Maternal age- and gestation-specific risk for trisomy 21
Article first published online: 23 DEC 2002
Copyright © 1999 International Society of Ultrasound in Obstetrics and Gynecology
Ultrasound in Obstetrics & Gynecology
Volume 13, Issue 3, pages 167–170, March 1999
How to Cite
Snijders, R. J. M., Sundberg, K., Holzgreve, W., Henry, G. and Nicolaides, K. H. (1999), Maternal age- and gestation-specific risk for trisomy 21. Ultrasound Obstet Gynecol, 13: 167–170. doi: 10.1046/j.1469-0705.1999.13030167.x
- Issue published online: 23 DEC 2002
- Article first published online: 23 DEC 2002
- Manuscript Accepted: 5 JAN 1999
- Manuscript Revised: 11 DEC 1998
- Manuscript Received: 18 JUN 1998
- Fetal Medicine Foundation
- Cited By
- trisomy 21;
- chromosomal defects;
- maternal age;
- risk counselling;
- nuchal translucency
To provide estimates of maternal age- and gestational age-related risks for trisomy 21.
The prevalence of trisomy 21 was examined in 57 614 women who had fetal karyotyping at 9–16 weeks of gestation for the sole indication of maternal age of 35 years or more. On the basis of the maternal age distribution and the reported maternal age-related risk for trisomy 21 at birth, the expected number of trisomy 21 cases was calculated for each gestational age subgroup (9–10 weeks, 11–14 weeks and 15–16 weeks). The ratio of the observed to expected number of cases of trisomy 21 was then calculated and regression analysis was applied to derive a smoothened curve. The formula for maternal age- and gestational age-related risk was then applied to a population of 96 127 pregnancies that were examined at 10–14 weeks to calculate the expected number of trisomy 21 pregnancies, and this number was compared to the observed number of 326.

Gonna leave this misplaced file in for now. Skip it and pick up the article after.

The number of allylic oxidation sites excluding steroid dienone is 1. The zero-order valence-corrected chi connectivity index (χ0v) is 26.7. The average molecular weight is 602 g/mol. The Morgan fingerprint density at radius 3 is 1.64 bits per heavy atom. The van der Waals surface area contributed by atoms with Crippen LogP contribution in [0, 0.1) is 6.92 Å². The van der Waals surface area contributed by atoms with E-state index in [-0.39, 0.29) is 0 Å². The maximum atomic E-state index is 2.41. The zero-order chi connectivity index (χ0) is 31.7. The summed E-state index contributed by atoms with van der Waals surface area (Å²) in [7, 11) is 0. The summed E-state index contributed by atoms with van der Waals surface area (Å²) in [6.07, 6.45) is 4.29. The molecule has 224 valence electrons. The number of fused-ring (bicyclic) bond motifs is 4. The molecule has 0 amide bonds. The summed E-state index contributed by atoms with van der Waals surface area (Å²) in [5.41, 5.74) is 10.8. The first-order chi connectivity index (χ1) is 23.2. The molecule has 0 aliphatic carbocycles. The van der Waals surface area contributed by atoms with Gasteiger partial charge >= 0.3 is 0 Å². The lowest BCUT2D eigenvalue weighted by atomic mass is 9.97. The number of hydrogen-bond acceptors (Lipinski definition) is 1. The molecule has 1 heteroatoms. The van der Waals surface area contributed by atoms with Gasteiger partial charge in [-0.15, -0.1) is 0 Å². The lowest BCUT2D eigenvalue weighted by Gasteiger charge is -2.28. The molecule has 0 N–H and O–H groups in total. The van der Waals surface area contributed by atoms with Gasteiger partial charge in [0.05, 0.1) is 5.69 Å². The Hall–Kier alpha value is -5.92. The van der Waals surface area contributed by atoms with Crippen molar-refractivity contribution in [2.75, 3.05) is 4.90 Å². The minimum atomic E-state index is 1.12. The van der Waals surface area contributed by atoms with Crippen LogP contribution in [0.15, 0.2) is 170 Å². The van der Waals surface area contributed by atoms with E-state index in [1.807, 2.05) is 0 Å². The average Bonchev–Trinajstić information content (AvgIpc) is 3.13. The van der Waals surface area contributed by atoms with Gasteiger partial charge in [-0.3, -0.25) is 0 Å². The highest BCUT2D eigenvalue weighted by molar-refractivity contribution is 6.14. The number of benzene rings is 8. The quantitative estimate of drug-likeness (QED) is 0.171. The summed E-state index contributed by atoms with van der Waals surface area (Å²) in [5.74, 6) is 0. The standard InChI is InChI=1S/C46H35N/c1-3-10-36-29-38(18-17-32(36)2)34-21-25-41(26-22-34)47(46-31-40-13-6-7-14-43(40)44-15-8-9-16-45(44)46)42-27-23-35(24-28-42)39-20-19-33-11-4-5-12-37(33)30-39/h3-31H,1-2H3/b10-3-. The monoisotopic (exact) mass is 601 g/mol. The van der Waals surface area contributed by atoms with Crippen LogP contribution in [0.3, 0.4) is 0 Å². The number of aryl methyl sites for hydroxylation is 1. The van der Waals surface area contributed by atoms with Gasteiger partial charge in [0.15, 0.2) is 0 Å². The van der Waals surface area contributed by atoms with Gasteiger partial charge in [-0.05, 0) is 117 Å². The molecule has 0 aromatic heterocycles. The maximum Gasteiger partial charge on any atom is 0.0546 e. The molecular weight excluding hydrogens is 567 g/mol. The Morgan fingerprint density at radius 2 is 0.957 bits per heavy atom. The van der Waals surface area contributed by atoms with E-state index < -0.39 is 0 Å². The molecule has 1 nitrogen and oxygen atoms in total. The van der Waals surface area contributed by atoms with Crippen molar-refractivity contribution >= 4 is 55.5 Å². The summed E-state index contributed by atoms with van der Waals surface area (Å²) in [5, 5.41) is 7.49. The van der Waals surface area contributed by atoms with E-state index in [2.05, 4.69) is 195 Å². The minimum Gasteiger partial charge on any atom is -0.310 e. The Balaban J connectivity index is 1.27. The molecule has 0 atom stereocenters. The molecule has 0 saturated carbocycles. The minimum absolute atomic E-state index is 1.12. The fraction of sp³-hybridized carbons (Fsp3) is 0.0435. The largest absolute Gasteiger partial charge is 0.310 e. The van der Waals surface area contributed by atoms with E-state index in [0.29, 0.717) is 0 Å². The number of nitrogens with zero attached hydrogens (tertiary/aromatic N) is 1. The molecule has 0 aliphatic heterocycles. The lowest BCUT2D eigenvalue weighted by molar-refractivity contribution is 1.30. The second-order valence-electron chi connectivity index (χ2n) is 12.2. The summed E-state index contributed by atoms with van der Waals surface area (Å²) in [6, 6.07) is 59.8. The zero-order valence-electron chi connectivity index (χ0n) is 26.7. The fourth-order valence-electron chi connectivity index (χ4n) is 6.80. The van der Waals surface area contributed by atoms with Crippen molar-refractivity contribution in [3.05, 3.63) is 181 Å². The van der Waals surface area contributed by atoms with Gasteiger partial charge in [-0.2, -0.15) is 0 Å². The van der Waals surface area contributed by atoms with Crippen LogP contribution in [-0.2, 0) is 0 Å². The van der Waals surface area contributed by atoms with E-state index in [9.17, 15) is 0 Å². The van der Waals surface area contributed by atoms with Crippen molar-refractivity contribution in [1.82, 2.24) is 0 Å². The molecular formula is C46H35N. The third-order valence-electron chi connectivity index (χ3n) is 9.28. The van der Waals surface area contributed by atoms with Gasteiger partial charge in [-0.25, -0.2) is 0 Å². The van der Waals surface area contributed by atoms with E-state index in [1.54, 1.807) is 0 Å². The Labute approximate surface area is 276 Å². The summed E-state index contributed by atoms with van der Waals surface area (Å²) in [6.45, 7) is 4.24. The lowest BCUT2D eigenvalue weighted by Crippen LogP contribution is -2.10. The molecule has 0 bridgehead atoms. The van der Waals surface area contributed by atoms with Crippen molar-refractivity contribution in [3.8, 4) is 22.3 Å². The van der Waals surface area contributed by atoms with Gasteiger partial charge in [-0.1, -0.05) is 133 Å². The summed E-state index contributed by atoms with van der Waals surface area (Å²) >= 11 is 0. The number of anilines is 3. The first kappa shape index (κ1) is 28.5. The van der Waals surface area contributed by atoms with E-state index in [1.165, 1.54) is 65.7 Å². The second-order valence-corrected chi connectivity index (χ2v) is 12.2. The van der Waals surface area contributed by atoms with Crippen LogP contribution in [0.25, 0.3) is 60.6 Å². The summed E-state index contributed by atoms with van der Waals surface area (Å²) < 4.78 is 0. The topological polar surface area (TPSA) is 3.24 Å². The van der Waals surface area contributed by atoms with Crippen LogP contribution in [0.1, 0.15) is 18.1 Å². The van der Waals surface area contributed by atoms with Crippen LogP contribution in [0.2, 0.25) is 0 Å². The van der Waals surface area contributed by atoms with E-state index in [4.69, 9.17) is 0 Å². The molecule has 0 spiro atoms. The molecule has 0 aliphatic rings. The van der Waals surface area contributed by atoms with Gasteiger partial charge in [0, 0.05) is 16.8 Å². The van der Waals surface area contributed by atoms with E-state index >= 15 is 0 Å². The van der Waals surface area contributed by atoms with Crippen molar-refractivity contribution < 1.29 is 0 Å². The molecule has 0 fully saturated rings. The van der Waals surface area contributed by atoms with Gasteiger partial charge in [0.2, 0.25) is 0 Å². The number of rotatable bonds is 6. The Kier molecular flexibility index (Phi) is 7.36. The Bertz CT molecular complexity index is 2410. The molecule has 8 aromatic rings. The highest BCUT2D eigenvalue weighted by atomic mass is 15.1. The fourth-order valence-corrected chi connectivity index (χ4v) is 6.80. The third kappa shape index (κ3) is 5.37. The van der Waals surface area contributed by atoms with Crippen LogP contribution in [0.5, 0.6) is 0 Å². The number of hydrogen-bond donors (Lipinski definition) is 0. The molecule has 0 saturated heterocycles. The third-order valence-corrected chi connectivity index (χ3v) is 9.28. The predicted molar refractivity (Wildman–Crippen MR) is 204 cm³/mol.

In the 57 614 pregnancies there were 538 cases of trisomy 21. The relative prevalences of trisomy 21, compared to a prevalence of 1.0 at 40 weeks, was 10 exp(0.2718 × log10(gestation)2 − 1.023 × log10(gestation) + 0.9425). On the basis of the estimated maternal age- and gestational age-related risks, the expected number of trisomy 21 cases at 10–14 weeks of gestation in the 96 127 pregnancies was 329 (95% confidence interval 291–361), which was not significantly different from the observed number of 326 cases (χ2 = 0.02).
The risk for trisomy 21 increases with maternal age and decreases with gestation. The prevalence of trisomy 21 at 12 and 16 weeks of gestation is higher than the prevalence at 40 weeks by 30% and 21%, respectively. Copyright © 1999 International Society of Ultrasound in Obstetrics and Gynecology